*Alright, the tape is basically my perspective of what I’d like to say to a few people when I’m not feeling up for the bulls****! Ya feel me?*

Songs From Da Dugout is expected to drop early March 2015. In the meantime, be sure to listen to two tracks from my mixtape on Soundcloud under playlist labeled “Singles.”

Are any of your favorite indie artist releasing any projects that you’re anticipating? Let us know about it in the comments below.

Have you seen my Bucket List? Read “Bucket Listing It Up” on Doc’s Castle Media.

Baltimore @WarDrumz Artists Delay 2014 Anticipated Fall Projects

Three weeks ago, we received news of two prospective projects from War Drumz Audio Art artists FLuX and Tony Bonez Sinatra. Two masterly skillful lyricist released promotional art for more “audio gold,” expected to be delivered to their WDAA music lovers within the first week of December 2014.

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(Read New War Drumz Audio Art Promo Art Released Thanksgiving Week for more about the awaited WDAA projects on Doc’s Castle Media.)

So where is the audio gold?

According these two emcee’s social media sites, due to unforeseen circumstances, the releases have been pushed back until further notice.

FLuX posted to his Instagram last Wednesday the cover for his awaited project The Last Tape, along with a very lengthy message, updating his followers on the whereabouts of the mixtape.
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The last tape will not be dropping today. Due to unforseen circumstances, I am still waiting for features. With that in mind I would like to introduce this project to you all and tell you what it is about.

The Last Tape is a 2 disc composition that consist of Mortals the LP and High Drive the EP. I call this the Last Tape not because this is the last bit of music I will be making but because after this project I will be focusing my energy towards making albums where the artistic integrity isn’t compromised for the sale.

Mortals, the LP, is a mixtape veered more towards the women and children of the hiphop culture. With some R&B sounds mixed with some old school flows. Talks about the struggles I see them go through and me mostly trying to uplift them the best way I know how.

The High Drive EP is, simply put, fun. Its veered towards the fellas of the hiphop culture speaking on fun times and big dreams common struggles.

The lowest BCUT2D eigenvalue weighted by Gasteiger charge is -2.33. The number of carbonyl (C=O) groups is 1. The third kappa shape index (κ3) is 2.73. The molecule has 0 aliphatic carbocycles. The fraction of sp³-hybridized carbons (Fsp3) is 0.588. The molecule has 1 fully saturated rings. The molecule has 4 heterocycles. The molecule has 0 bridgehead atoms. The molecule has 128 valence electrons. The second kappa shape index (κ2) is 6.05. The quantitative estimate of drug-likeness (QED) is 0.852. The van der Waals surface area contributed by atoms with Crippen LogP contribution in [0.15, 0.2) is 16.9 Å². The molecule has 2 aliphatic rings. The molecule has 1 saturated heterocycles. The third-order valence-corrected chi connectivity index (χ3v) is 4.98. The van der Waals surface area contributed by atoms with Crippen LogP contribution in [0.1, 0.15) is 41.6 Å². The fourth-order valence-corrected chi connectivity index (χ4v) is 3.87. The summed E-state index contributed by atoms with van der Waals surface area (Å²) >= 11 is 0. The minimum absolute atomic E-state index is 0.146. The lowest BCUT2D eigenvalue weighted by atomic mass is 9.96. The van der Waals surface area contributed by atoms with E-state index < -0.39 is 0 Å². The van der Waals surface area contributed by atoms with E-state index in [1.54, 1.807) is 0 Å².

The project features @slum_money @QuinnShabaz@beta_ray_bonez @Leon_Dominick @dubrc@410Fonzi @jimmyapoet @iflexdick @heyblizz @trapselena @flaco_cc @phllythyboiiurg @sheiladyeah @hazmatremi @hazmatcaz@soiceytrap @gotdatflava @jae_knox@ogdutchmaster @willondenn @mikecool410 @route40shorty & @ehhwassupdoc_.

I chose this features specifically because these people are special to me in some way shape or form and have made an impact on my life.

So as soon as my features are finished I will be droppin the project a week later. And if its starts taking too long, I will release singles from the project.

Sounds like he’s cooking up something phenomenal in kitchen, ehh?

Tony Bonez Sinarta also left his listeners with the 411 as he briefed Facebook friends on the postponing of his single “Raise Hell,” set to release Friday, December 5, and posted new promo art for another single he later released that day.

“I was supposed to drop this single today but technical difficulties are stopping that. Let’s be honest, who really cares anyway. Is there anybody out there that really listens to me?”

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Both artist have left fans with favors for their recent blunders. FLuX released a new visual from his vault; a new music video from 2013 mixtape Year of the Serpent.

Tony Bonez Sinatra left fans with a newly discovered track; never stumbled upon, heard or seen before by listeners. He sent his apologies and regards for his delay, along with his post, saying, “Just because ‘Raise Hell’ didn’t get dropped, I chose to drop a track I wasn’t ever going to release, just as an apology to those who are waiting.”

At least they gave us a little something, something.

What’s your favorite Tony Bonez Sinatra and FLuX song? Leave your answers in the comments below.

Have you heard “No Role Models, No Rules?” Read Pharaoh Slumzyniah Produces Fire With Release of 2nd Underground Album “No Role Models, No Rules” on Doc’s Castle Media.

Doc Talks About Supporting Artists In Baltimore With @BaltimoreFlavaRadio